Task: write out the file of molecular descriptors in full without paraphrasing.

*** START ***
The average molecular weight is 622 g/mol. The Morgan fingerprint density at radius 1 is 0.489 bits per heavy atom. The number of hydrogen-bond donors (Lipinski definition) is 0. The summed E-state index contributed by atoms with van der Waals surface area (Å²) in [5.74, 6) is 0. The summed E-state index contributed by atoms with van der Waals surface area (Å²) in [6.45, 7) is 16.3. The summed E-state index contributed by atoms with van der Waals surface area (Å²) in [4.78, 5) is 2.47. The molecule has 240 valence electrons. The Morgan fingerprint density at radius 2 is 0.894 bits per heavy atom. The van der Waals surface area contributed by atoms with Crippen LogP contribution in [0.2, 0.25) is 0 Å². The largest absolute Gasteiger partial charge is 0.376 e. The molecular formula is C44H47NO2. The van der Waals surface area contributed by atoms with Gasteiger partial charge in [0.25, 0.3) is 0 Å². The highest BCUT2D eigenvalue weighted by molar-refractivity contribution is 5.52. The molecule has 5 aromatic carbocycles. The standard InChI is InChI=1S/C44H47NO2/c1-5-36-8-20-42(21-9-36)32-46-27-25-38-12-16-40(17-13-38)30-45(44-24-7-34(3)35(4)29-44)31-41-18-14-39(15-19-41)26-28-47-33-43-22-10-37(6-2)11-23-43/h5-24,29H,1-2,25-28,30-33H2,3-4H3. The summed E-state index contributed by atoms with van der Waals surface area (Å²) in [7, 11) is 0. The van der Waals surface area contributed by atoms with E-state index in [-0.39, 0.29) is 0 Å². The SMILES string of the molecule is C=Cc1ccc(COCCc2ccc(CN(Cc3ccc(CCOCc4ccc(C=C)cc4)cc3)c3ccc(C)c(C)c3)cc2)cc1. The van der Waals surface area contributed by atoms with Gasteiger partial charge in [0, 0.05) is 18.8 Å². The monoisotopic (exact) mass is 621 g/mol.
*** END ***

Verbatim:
The average molecular weight is 622 g/mol. The Morgan fingerprint density at radius 1 is 0.489 bits per heavy atom. The number of hydrogen-bond donors (Lipinski definition) is 0. The summed E-state index contributed by atoms with van der Waals surface area (Å²) in [5.74, 6) is 0. The summed E-state index contributed by atoms with van der Waals surface area (Å²) in [6.45, 7) is 16.3. The summed E-state index contributed by atoms with van der Waals surface area (Å²) in [4.78, 5) is 2.47. The molecule has 240 valence electrons. The Morgan fingerprint density at radius 2 is 0.894 bits per heavy atom. The van der Waals surface area contributed by atoms with Crippen LogP contribution in [0.2, 0.25) is 0 Å². The largest absolute Gasteiger partial charge is 0.376 e. The molecular formula is C44H47NO2. The van der Waals surface area contributed by atoms with Gasteiger partial charge in [0.25, 0.3) is 0 Å². The highest BCUT2D eigenvalue weighted by molar-refractivity contribution is 5.52. The molecule has 5 aromatic carbocycles. The standard InChI is InChI=1S/C44H47NO2/c1-5-36-8-20-42(21-9-36)32-46-27-25-38-12-16-40(17-13-38)30-45(44-24-7-34(3)35(4)29-44)31-41-18-14-39(15-19-41)26-28-47-33-43-22-10-37(6-2)11-23-43/h5-24,29H,1-2,25-28,30-33H2,3-4H3. The summed E-state index contributed by atoms with van der Waals surface area (Å²) in [7, 11) is 0. The van der Waals surface area contributed by atoms with E-state index in [-0.39, 0.29) is 0 Å². The SMILES string of the molecule is C=Cc1ccc(COCCc2ccc(CN(Cc3ccc(CCOCc4ccc(C=C)cc4)cc3)c3ccc(C)c(C)c3)cc2)cc1. The van der Waals surface area contributed by atoms with Gasteiger partial charge in [0, 0.05) is 18.8 Å². The monoisotopic (exact) mass is 621 g/mol.